Friday, October 02, 2009

William Allen Plaza dedicated as community ‘place of solace’

New space cited as a meeting place for culture, commerce, history and the arts

On a day filled with colorful flags, colonial dancing, an historical marker unveiling, and warm words of gratitude, William Allen Plaza was dedicated on September 26 at The Lutheran Theological Seminary at Philadelphia (LTSP) as a connecting point for faith, history, commerce, culture and the arts.

“I dedicate this William Allen Plaza as a place of solace, rest, historical remembrance, commerce and the arts to delight all of God’s people,” said LTSP President Dr. Philip D. W. Krey. Then came the unveiling of an historic marker defining the significance of the Plaza’s namesake, colonial Pennsylvanian William Allen. The Plaza is located about 200 feet from the spot on the LTSP campus where the Pennsylvania colony's Chief Justice William Allen once made his summer home and principal residence.

The ceremonies made it clear to strangers and those familiar with the project alike that only a unique collaborative endeavor could have made the $1.5 million plaza initiative possible.

In addition to Krey, several speakers spoke of the partnership.

Dan Muroff, president of East Mount Airy Neighbors (EMAN), noted that a once-imposing 12-foot wall had physically cloistered the seminary campus from the community, but added that Krey and others in the campus community “had been committed to a change to integrate” the seminary and the community. The EMAN offices are now housed on the campus.

“This would not have been possible without the collaborative efforts of the city, state, commerce and the Southeastern Pennsylvania Synod,” said Wayne Spilove, chair of the Pennsylvania Historical and Museum Commission, also a project partner. Spilove said the Allen historical marker furnished by the Commission was “the newest of 2,300 markers” throughout the commonwealth, at least at that moment.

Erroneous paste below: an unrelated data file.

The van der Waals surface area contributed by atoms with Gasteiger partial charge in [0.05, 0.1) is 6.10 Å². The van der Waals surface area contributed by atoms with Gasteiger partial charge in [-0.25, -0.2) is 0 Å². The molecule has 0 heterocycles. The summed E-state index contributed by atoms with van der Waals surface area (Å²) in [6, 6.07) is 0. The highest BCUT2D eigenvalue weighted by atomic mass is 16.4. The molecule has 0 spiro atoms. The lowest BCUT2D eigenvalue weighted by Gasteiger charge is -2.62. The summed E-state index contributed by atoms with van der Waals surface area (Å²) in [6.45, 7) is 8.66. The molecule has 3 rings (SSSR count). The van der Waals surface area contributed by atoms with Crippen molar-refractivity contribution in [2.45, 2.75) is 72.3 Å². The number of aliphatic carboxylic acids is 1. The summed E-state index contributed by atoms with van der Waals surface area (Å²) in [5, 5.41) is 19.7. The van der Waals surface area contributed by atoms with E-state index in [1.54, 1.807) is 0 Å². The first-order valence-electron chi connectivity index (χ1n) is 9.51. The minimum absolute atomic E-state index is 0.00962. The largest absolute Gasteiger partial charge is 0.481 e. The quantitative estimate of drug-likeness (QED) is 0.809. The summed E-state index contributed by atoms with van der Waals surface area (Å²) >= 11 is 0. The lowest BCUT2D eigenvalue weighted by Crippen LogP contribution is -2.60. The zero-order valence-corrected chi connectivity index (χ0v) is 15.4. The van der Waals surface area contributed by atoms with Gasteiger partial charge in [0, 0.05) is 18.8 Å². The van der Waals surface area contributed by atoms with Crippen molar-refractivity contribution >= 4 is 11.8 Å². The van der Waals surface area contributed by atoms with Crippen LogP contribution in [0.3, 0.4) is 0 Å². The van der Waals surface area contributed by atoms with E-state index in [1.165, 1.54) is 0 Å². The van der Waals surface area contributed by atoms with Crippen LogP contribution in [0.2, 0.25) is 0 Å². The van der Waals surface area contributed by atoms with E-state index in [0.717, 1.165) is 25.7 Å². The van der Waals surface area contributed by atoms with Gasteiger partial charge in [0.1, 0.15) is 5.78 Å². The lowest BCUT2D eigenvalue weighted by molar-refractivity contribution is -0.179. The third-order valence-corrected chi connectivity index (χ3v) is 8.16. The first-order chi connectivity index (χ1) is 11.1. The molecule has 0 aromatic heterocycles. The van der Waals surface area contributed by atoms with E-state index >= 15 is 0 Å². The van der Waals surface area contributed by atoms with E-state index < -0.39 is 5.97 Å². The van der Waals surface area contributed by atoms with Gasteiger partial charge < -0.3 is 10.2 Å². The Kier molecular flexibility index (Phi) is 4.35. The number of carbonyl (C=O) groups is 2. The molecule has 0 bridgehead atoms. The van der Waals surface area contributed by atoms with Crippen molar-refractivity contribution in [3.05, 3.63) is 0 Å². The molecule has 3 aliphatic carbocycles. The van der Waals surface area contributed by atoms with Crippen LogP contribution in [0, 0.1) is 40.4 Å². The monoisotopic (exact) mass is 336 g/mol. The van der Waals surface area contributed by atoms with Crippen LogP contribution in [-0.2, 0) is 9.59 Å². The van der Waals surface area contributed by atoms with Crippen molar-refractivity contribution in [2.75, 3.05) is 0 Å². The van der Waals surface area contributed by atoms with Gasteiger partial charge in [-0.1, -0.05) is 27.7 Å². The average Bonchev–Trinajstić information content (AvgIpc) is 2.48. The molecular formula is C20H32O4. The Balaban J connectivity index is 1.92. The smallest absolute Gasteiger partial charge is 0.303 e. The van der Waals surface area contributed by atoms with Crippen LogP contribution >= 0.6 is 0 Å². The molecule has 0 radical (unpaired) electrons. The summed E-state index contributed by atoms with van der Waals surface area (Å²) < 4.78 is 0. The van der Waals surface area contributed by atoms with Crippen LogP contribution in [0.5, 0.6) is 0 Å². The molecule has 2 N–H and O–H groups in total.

Noting that Allen once served briefly as Philadelphia’s mayor, Terry Gillen, representing City Mayor Michael Nutter, said the Plaza spot “symbolizes what is starting to revitalize the city – the intersection of a commerce corridor and its major institutions – in this case one that happens to be Lutheran – in a city that is an authentic place of history.” Gillen is the executive director of the Philadelphia Redevelopment Authority. She praised the efforts of City Councilwoman Donna Reed Miller in advocating for Commercial Corridor funds from the city to be used for the plaza. Vernon Price, representing Miller, gave words of appreciation.

In his remarks Krey added to the list of project advocates the names of Pennsylvania Rep. Cherelle Parker and Pennsylvania Sen. LeAnna Washington, and the Southeastern Pennsylvania Synod of the Evangelical Lutheran Church in America, which has offices on the campus. He also thanked West Mount Airy Neighbors for their partnership.

In his invocation, seminary Krauth Memorial Library Director Karl Krueger took note of Allen’s witness and commitment to the City of Philadelphia, and a commitment to peace between the colonies and the British “that made him an exile.” Allen was a Presbyterian whose position as a loyalist took him to England in 1774. Five years later he returned to Philadelphia, and died in Mt. Airy in 1780. Before the Revolutionary War the wealthy Allen used his resources to support the building of the state house (now Independence Hall), establishing Pennsylvania Hospital and the Academy and College of Philadelphia (now the University of Pennsylvania). He served as Chief Justice of the Pennsylvania Supreme Court for 24 years and founded the City of Allentown in 1762.

And William Allen was present in colonial dress, noting that Colonial Philadelphia was made a safe place of diversity by Quaker Statesman William Penn “where all peoples could not just be friends but also be free and safe.” He described the new Plaza and the disappearance of the wall that once stood there as a welcoming point for a school where “people can come inside to be entertained and learn how to be better citizens and people.”

Colorful new flags along the Plaza and Germantown Avenue celebrate the Krauth Memorial Library, a renewed campus bookstore, and East Mt. Airy Neighbors, as symbols of community integration, Krey noted. “This Plaza belongs to the community,” he said.

Ken Weinstein of the nearby Trolley Car Diner donated refreshments for the occasion, and the Germantown Country Dancers provided rich entertainment on the sun-splashed Plaza.

(click any image to view a larger version)
Find a photo gallery from the Plaza and Historical Marker dedication at

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